There are those who think there's something immoral about translating the measurements in the Bible into contemporary units (e.g. miles or gallons). They claim that it's anachronistic, because the writer of the passage wouldn't have had a clue what a pound or an inch is. I can accept this argument with respect to passages where the numeric values are clearly symbolic, as in the temple measurements in Revelation. Translations that remove that by using contemporary units and thus different numbers are removing a key enough feature of the text that it's worth keeping the original values and units. But some people think it's changing the Bible to use contemporary units anywhere.
When I was reading Andrew Hill's commentary on Chronicles, it occurred to me that the Chronicler does exactly the thing such people spend so much effort calling evil. He translates units used in the early Kings text into the Persian units of his own day. People who make this claim are almost all inerrantists. If they were to remain consistent, they would have to admit that the Chronicler was inspired by God to do something they think is immoral, and thus they'd have to give up inerrancy, at least about Chronicles, or give up their view that this kind of translation is always bad.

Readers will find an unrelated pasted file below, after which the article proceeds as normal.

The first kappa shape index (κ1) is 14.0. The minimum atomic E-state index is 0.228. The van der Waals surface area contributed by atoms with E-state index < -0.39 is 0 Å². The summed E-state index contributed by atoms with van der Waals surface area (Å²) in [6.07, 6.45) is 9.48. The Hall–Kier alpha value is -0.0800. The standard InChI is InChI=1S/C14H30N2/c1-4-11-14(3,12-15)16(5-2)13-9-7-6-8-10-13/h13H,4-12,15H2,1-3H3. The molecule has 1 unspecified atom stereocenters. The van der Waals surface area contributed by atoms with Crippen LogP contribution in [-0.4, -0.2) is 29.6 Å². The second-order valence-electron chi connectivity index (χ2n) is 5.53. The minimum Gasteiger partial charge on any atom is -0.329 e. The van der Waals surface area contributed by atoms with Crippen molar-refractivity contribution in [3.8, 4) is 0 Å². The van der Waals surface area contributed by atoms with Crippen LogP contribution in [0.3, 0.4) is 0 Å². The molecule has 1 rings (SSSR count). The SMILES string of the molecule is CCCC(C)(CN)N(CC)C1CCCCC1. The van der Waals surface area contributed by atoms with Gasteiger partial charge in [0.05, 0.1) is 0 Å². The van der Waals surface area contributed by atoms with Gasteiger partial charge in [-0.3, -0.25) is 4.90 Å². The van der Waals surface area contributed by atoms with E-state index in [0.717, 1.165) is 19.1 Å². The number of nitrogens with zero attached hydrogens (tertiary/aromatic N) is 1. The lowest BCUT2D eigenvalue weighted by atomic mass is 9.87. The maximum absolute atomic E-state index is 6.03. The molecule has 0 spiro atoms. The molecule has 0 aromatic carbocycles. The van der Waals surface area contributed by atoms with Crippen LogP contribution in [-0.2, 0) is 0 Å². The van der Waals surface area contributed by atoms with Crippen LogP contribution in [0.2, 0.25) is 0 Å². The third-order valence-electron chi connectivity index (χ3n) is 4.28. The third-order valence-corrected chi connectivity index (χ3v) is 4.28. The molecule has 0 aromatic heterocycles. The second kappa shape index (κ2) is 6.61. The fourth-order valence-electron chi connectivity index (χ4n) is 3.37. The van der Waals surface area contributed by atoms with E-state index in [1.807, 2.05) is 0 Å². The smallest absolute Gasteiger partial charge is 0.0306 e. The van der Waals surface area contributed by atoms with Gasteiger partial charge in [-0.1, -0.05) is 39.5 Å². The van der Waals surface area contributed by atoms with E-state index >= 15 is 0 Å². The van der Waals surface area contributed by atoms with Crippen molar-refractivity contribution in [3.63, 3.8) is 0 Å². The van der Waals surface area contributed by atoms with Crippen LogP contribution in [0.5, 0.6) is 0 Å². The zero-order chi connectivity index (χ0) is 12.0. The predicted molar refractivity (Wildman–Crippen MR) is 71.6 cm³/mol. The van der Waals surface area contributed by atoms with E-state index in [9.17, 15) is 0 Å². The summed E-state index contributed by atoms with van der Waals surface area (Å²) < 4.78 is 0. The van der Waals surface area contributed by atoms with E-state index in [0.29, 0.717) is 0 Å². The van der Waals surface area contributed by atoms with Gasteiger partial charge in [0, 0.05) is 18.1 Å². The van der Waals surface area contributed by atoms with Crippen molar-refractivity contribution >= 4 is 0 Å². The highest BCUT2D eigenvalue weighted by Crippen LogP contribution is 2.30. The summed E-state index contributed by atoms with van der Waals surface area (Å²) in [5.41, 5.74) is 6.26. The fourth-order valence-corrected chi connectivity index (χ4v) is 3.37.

I came across an oblique reference to this while scanning my file of unblogged things that I've thought about blogging, but I don't have any references. I thought it was an interesting enough point that I figured it deserved a blog entry, even if I couldn't remember what part of the book this occurred in.